Harold Halibut review – sub-aquatic sci-fi adventure is a little too prog-rock

What if a game was intentionally quite boring? This feels like the premise with Harold Halibut, and at first it’s kind of brilliant. You take on the role of the eponymous janitor here, a kind of lab-assistant-slash-gofer and general multipurpose dogsbody aboard the Fedora. A crashed colony spaceship that set off from Earth some time in the late 70s or early 80s, the Fedora has now been stuck, for about 60 years, deep beneath the ocean on a predominantly liquid planet, becoming a kind of self-contained commune that only partially longs for home.

It’s a wonderful setup, enabling debut developer Slow Bros to do some of its best work. The Fedora is an extraordinarily realised piece of human craft, with the game built of hand-made, intricately worn and weathered models and sets that have been digitised for animation. Combined with the choice of era you get this kind of Aardman-style visual effect and a deeply retro-Brit kind of humour, centred on bureaucratic Post Office procedures and varying forms of jobsworth. The ship itself, for instance – green-hued, sub-aquatic and slightly industrial, like a miniature village built inside a spirit level – has been subsumed by the unremarkable small-town corporation All Water, with little CRT tellies around the place intermittently buzzed with corporate infomercials and announcements.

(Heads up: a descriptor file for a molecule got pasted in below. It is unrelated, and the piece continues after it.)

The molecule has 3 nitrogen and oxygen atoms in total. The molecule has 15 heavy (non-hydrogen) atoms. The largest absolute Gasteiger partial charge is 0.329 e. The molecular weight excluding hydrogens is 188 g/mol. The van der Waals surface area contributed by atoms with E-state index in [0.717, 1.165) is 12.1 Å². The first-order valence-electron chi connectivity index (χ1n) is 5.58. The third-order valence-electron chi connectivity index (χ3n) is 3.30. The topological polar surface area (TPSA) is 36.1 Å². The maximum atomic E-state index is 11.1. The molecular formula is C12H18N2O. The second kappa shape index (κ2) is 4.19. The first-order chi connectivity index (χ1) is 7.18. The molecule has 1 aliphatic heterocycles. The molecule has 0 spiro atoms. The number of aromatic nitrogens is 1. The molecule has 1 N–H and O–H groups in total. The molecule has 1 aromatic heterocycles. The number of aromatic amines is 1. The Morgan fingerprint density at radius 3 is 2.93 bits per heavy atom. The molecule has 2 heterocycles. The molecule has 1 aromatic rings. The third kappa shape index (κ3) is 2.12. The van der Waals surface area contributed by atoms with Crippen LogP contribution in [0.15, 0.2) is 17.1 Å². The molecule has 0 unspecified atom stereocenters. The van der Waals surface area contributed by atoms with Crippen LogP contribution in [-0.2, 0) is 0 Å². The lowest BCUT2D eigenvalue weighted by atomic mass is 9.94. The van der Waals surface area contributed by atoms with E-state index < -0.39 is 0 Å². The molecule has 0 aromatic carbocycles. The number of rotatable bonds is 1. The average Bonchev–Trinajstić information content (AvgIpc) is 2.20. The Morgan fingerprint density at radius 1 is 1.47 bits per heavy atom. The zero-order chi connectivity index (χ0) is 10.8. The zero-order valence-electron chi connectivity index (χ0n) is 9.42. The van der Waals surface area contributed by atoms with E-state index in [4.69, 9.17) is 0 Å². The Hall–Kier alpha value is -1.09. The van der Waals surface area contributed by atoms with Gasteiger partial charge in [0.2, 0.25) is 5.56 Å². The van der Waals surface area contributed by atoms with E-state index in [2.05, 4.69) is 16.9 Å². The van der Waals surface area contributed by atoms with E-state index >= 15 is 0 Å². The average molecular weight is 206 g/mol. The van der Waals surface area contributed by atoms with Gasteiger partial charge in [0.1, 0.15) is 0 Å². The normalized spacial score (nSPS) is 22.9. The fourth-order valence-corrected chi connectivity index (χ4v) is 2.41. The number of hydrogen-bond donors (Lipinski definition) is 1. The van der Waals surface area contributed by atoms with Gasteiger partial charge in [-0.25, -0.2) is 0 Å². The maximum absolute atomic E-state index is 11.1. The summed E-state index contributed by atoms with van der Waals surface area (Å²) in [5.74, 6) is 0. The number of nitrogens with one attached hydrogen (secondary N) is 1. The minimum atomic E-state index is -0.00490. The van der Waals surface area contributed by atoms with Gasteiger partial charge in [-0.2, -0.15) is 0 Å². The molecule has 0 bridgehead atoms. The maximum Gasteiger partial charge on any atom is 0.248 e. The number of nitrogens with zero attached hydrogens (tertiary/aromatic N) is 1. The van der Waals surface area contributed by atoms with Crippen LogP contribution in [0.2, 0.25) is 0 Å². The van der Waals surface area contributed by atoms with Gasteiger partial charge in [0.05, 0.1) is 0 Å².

During these – and similar opportunities for squiggly-lined, wobbly-audioed video feeds or moments of rickety old-school lab computing – Harold Halibut is probably at its best. Animations, decorations and nice little buttons, even in deeply rudimentary puzzles, are completely enchanting. The humour, when it lands, zeros in on a niche but ever-present part of the collective British psyche, the selfishly entrepreneurial mindset of a very specific kind of small-minded, curtain-twitching, 80s-era middle class. Unfortunately, those moments are quite rare, and the better parts of the rest of the game are weakened by how relentlessly, brutally, interminably slow things are to move forward.

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